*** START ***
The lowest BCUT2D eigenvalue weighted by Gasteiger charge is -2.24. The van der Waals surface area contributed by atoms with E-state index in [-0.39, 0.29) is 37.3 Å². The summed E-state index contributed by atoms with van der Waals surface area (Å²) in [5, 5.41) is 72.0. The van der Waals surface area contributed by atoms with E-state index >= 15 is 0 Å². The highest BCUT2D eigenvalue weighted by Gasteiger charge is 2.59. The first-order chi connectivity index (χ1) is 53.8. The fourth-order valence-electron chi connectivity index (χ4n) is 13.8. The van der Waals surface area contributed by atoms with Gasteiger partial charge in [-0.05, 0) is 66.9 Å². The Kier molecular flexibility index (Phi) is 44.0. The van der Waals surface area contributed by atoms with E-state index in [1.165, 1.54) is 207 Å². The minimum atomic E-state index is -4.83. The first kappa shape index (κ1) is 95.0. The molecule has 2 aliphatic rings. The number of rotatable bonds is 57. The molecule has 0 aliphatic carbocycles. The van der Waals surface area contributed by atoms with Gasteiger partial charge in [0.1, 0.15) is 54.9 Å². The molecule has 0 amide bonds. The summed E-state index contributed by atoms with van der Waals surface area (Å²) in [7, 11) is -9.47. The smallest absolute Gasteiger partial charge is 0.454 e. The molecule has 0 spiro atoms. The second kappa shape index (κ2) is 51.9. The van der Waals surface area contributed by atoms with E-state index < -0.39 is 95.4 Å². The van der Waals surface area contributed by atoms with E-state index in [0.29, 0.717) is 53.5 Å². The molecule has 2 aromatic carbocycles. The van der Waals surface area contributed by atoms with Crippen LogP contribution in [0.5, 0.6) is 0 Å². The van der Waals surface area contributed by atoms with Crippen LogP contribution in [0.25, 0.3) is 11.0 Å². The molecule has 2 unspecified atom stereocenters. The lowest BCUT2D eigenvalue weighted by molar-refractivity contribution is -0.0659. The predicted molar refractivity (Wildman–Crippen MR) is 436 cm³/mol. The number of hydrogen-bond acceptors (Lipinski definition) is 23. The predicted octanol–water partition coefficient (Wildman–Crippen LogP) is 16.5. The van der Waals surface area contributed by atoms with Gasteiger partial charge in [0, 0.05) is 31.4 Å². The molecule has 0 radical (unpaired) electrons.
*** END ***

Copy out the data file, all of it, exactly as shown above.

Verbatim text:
The lowest BCUT2D eigenvalue weighted by Gasteiger charge is -2.24. The van der Waals surface area contributed by atoms with E-state index in [-0.39, 0.29) is 37.3 Å². The summed E-state index contributed by atoms with van der Waals surface area (Å²) in [5, 5.41) is 72.0. The van der Waals surface area contributed by atoms with E-state index >= 15 is 0 Å². The highest BCUT2D eigenvalue weighted by Gasteiger charge is 2.59. The first-order chi connectivity index (χ1) is 53.8. The fourth-order valence-electron chi connectivity index (χ4n) is 13.8. The van der Waals surface area contributed by atoms with Gasteiger partial charge in [-0.05, 0) is 66.9 Å². The Kier molecular flexibility index (Phi) is 44.0. The van der Waals surface area contributed by atoms with E-state index in [1.165, 1.54) is 207 Å². The minimum atomic E-state index is -4.83. The first kappa shape index (κ1) is 95.0. The molecule has 2 aliphatic rings. The number of rotatable bonds is 57. The molecule has 0 aliphatic carbocycles. The van der Waals surface area contributed by atoms with Gasteiger partial charge in [0.1, 0.15) is 54.9 Å². The molecule has 0 amide bonds. The summed E-state index contributed by atoms with van der Waals surface area (Å²) in [7, 11) is -9.47. The smallest absolute Gasteiger partial charge is 0.454 e. The molecule has 0 spiro atoms. The second kappa shape index (κ2) is 51.9. The van der Waals surface area contributed by atoms with E-state index < -0.39 is 95.4 Å². The van der Waals surface area contributed by atoms with E-state index in [0.29, 0.717) is 53.5 Å². The molecule has 2 aromatic carbocycles. The van der Waals surface area contributed by atoms with Crippen LogP contribution in [0.5, 0.6) is 0 Å². The van der Waals surface area contributed by atoms with Crippen LogP contribution in [0.25, 0.3) is 11.0 Å². The molecule has 2 unspecified atom stereocenters. The lowest BCUT2D eigenvalue weighted by molar-refractivity contribution is -0.0659. The predicted molar refractivity (Wildman–Crippen MR) is 436 cm³/mol. The number of hydrogen-bond acceptors (Lipinski definition) is 23. The predicted octanol–water partition coefficient (Wildman–Crippen LogP) is 16.5. The van der Waals surface area contributed by atoms with Gasteiger partial charge in [0, 0.05) is 31.4 Å². The molecule has 0 radical (unpaired) electrons.